Moving America Forward

How LEGO is Helping to Shape Interactive Learning Environments

September 5, 2014
How LEGO is Helping to Shape Interactive Learning Environments
Kids working with LEGO Story Starter program in school. Courtesy LEGO Education
LEGO has been in the classroom for years. But it's only recently that teachers have started using the classic toy in their lesson plans.

Stephan Turnipseed, President Emeritus and Executive Director of Strategic Partnerships at LEGO Education, says that many of the problems facing our classrooms could be resolved through a greater emphasis on interactive learning.

“We know as adults how much we dislike doing things that are not engaging, that are not relevant,” he says, explaining that children learn most when they can take ownership over what is covered in the classroom.”We have to engage them in the manner in which they are engaging the world. To do less is to deny them the opportunities they deserve.”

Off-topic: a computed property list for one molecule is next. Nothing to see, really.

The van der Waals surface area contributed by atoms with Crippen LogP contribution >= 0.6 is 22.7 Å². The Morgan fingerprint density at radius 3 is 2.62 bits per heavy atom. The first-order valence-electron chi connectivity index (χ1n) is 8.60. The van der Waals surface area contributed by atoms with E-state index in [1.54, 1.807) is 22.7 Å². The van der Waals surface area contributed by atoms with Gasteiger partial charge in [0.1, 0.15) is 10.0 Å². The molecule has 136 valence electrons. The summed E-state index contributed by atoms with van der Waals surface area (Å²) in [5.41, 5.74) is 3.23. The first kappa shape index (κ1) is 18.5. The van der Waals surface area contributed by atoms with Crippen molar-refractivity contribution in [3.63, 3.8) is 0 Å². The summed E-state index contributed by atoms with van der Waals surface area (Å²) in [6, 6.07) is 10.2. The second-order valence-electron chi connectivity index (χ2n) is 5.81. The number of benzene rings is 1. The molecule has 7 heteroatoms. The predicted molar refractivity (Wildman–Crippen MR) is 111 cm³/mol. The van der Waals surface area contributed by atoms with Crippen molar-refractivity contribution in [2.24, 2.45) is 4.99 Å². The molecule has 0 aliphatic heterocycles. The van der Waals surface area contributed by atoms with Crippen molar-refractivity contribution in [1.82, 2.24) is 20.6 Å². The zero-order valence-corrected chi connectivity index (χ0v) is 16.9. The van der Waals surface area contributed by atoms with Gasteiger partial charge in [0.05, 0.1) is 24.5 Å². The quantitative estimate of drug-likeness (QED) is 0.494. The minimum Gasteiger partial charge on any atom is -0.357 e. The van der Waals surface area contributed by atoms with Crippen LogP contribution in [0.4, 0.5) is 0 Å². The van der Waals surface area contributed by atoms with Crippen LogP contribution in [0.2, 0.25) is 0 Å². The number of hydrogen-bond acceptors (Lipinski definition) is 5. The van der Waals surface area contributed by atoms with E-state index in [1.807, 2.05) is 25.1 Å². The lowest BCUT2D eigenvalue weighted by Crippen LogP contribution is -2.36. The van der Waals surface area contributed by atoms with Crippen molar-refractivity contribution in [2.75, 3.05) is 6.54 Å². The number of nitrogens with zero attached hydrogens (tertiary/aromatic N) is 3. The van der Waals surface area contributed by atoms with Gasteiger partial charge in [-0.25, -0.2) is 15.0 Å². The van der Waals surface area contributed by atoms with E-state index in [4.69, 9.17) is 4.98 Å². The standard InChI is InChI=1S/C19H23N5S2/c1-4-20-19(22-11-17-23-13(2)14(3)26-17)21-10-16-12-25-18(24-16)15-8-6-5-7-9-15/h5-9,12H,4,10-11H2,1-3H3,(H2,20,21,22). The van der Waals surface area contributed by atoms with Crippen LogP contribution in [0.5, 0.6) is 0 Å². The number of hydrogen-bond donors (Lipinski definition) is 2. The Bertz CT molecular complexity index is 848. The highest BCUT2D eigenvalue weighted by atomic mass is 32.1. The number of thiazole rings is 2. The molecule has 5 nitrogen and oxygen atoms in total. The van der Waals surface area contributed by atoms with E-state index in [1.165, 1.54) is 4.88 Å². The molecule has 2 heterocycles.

Turnipseed, who is also chairman of the Partnership for 21st Century Skills (an advocacy organization), transformed LEGO Education from a product sales company that puts bricks into classrooms into an educational resources leader promoting hands-on learning across America. He explains that the LEGO Education mission is to combine LEGO resources with a unique learning methodology to better prepare students for success.

LEGO Education is delivering solutions in classrooms from pre-K to college, and from teaching children how many ways there are to build a duck to analyzing data from robotic sensors, the group is finding a new way to make learning both fun and engaging.